Mediterranean Umami is a savory, plant-based mixture prepared from natural sources rich in umami compounds such as tomato, mushroom and seaweed extracts, combining them with sea-salt, allowing food manufacturers to reduce their salt intake by up to 45% while retaining a savory profile.
Salt of the Earth completed multiple trials of macaroni and cheese formulations with and without Mediterranean Umami at its applications lab, with two chefs working jointly to maintain identical taste between the products. The flavor enhancement qualities of Mediterranean Umami were able to increase the cheesy flavor, resulting in less cheese needed in the treated product without the use of MSG or yeast extracts.
Mediterranean Umami can also be used to reduce the amounts of certain expensive ingredients, such as flavorings and spice blends, mushrooms, or parmesan and other cheeses, contributing to "significant cost savings," according to the company.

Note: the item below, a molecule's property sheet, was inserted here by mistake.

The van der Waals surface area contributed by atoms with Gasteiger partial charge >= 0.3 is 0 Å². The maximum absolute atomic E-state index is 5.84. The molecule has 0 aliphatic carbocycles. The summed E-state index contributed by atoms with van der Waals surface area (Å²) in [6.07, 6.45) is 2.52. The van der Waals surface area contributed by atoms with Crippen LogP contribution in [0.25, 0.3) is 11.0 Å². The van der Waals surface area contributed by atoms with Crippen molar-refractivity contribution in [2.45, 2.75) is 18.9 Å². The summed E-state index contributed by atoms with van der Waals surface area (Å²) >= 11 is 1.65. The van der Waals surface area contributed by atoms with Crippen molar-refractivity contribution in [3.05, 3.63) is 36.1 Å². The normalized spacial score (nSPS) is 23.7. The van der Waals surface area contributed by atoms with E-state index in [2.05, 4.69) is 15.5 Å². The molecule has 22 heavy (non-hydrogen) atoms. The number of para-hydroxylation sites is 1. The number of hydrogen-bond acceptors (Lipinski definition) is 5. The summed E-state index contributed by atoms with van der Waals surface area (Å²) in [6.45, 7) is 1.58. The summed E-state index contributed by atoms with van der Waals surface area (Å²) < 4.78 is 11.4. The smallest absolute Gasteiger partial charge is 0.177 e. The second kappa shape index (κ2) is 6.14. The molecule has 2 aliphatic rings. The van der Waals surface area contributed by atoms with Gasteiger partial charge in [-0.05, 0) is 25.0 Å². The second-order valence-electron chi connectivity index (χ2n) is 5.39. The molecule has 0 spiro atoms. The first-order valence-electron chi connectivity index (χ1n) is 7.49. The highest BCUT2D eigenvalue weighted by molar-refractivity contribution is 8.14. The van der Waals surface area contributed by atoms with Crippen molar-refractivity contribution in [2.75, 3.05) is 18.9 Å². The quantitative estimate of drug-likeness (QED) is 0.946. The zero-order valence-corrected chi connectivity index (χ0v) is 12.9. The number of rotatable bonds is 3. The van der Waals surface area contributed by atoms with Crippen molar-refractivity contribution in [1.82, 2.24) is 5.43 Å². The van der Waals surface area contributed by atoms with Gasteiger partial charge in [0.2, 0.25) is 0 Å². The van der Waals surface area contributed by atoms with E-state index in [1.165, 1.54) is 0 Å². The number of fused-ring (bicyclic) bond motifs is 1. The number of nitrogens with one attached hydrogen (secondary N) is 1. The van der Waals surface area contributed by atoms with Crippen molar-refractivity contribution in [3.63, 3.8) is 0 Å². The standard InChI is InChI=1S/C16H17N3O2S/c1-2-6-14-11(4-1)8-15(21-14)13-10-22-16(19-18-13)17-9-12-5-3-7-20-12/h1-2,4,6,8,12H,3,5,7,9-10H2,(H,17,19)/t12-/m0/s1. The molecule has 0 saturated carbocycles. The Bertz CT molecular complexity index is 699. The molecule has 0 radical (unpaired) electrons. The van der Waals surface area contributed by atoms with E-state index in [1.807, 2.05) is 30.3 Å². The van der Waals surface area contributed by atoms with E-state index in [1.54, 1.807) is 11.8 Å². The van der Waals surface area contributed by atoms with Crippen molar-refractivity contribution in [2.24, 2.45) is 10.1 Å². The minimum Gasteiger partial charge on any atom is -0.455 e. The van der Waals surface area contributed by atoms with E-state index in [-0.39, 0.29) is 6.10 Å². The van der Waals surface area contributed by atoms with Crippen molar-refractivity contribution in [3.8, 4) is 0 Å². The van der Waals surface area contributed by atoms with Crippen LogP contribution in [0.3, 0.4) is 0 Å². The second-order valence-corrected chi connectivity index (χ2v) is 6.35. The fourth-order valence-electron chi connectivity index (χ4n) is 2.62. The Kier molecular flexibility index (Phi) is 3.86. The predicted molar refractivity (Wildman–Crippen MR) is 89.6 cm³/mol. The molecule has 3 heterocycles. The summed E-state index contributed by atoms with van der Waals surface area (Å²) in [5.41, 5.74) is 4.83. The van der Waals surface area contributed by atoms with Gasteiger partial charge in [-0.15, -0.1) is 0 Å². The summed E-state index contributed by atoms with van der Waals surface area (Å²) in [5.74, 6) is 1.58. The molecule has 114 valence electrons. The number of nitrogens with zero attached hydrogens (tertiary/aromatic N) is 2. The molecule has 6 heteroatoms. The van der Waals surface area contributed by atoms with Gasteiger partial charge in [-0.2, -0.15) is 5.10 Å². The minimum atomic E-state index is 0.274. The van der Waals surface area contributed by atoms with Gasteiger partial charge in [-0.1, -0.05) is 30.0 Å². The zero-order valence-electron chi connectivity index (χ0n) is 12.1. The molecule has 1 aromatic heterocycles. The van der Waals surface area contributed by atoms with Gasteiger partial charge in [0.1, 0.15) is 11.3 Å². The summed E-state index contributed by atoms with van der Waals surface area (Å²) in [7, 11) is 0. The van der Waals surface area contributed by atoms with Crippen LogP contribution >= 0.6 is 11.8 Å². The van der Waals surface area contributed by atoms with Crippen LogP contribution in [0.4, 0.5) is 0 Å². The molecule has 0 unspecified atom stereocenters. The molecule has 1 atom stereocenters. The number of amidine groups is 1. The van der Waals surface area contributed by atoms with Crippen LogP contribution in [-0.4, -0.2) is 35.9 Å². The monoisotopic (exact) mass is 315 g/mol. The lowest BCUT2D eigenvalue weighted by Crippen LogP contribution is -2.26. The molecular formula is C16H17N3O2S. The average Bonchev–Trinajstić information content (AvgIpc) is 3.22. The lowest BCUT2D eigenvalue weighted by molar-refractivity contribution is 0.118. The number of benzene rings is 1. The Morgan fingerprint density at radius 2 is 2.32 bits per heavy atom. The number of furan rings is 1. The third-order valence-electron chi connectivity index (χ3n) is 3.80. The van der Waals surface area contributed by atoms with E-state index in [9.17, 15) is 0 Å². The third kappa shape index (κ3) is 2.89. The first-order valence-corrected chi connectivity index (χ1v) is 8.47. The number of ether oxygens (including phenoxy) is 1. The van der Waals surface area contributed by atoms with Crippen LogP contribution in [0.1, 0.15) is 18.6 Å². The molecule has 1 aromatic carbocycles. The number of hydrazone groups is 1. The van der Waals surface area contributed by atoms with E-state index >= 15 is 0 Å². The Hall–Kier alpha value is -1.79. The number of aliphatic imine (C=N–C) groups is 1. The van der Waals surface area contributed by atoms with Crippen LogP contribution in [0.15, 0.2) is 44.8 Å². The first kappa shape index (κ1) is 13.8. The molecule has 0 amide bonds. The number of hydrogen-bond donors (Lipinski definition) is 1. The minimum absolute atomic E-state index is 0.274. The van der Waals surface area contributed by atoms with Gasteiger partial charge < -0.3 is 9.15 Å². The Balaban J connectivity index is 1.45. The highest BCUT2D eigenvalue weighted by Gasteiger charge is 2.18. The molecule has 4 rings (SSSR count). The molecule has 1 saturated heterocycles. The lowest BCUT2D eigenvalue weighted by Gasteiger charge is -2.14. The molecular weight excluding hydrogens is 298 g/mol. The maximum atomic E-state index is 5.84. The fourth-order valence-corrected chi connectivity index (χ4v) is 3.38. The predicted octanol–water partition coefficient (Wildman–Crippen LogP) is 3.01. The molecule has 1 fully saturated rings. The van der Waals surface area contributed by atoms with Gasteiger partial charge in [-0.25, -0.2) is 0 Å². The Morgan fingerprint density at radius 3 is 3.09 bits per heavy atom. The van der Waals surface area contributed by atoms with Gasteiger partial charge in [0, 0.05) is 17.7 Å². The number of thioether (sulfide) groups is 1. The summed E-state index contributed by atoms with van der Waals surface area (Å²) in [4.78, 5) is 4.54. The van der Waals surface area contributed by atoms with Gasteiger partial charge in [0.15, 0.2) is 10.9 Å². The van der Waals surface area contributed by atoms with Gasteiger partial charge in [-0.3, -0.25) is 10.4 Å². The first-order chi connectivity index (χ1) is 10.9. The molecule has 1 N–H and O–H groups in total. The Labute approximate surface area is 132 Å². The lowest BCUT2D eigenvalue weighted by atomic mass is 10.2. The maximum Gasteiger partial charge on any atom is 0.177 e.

“After feedback from customers, who were reporting significantly stronger flavors, we started exploring the capacity of Mediterranean Umami to reduce ingredients and contribute to cost savings,” said David Hart, business unit director for Salt of the Earth. “Surprisingly, we not only succeeded in maintaining full flavor with Mediterranean Umami, we actually crafted a mac ‘n’ cheese that was even more craveable. This adds a new twist to that famous American dish.”
- Visit Salt of the Earth at IFT Expo in New Orleans, June 3-5, 2019, at A&B Ingredients, booth #2112, where chefs will be preparing foods highlighting Mediterranean Umami.
Salt reduction consumer trends
The global reduced salt packaged food market is expected to reach $125bn by 2022 with the Americas holding the highest market share of reduced salt packaged food products at 40% in 2017, according to Technavio market research.
Salt and its various forms have been a functional food ingredient used from everything to preserving food and enhancing flavor to retaining moisture. However, consumers are looking to reduce their salt intake, a dietary concern that increases as a consumer ages. According to a 2017 report by the Hartman Group, 47% of millennials, 57% of Gen X, and 66% of baby boomers are trying to decrease the amount of salt in their diets.
Hartman Group also found in its research that sodium is heavily avoided due to its connection to heart health, and consumers also perceiving it as an indicator of "more processed foods".